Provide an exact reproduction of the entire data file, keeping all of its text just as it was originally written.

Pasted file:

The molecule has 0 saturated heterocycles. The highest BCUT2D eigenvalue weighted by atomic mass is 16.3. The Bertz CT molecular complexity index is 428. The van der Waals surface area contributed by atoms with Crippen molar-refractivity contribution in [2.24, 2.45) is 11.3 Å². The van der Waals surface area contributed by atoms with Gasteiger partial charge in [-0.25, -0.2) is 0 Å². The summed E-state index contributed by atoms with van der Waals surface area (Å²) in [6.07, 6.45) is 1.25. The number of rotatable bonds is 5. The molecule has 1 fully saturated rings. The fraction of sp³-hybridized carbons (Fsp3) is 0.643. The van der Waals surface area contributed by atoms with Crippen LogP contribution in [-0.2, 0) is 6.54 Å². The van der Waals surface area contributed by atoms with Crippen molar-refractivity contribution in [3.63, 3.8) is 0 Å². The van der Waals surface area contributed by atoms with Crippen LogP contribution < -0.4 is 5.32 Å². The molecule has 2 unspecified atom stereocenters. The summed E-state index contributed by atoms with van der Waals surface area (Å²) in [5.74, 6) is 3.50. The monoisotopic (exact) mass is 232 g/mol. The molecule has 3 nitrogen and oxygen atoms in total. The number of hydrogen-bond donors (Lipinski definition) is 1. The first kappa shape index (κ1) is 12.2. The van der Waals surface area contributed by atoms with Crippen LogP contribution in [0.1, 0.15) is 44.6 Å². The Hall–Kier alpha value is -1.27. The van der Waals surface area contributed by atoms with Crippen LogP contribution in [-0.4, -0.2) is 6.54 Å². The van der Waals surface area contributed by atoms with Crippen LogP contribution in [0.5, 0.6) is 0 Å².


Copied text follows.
The molecule has 0 saturated heterocycles. The highest BCUT2D eigenvalue weighted by atomic mass is 16.3. The Bertz CT molecular complexity index is 428. The van der Waals surface area contributed by atoms with Crippen molar-refractivity contribution in [2.24, 2.45) is 11.3 Å². The van der Waals surface area contributed by atoms with Gasteiger partial charge in [-0.25, -0.2) is 0 Å². The summed E-state index contributed by atoms with van der Waals surface area (Å²) in [6.07, 6.45) is 1.25. The number of rotatable bonds is 5. The molecule has 1 fully saturated rings. The fraction of sp³-hybridized carbons (Fsp3) is 0.643. The van der Waals surface area contributed by atoms with Crippen LogP contribution in [-0.2, 0) is 6.54 Å². The van der Waals surface area contributed by atoms with Crippen molar-refractivity contribution in [3.63, 3.8) is 0 Å². The van der Waals surface area contributed by atoms with Crippen LogP contribution < -0.4 is 5.32 Å². The molecule has 2 unspecified atom stereocenters. The summed E-state index contributed by atoms with van der Waals surface area (Å²) in [5.74, 6) is 3.50. The monoisotopic (exact) mass is 232 g/mol. The molecule has 3 nitrogen and oxygen atoms in total. The number of hydrogen-bond donors (Lipinski definition) is 1. The first kappa shape index (κ1) is 12.2. The van der Waals surface area contributed by atoms with Crippen LogP contribution in [0.1, 0.15) is 44.6 Å². The Hall–Kier alpha value is -1.27. The van der Waals surface area contributed by atoms with Crippen LogP contribution in [-0.4, -0.2) is 6.54 Å². The van der Waals surface area contributed by atoms with Crippen LogP contribution in [0.5, 0.6) is 0 Å².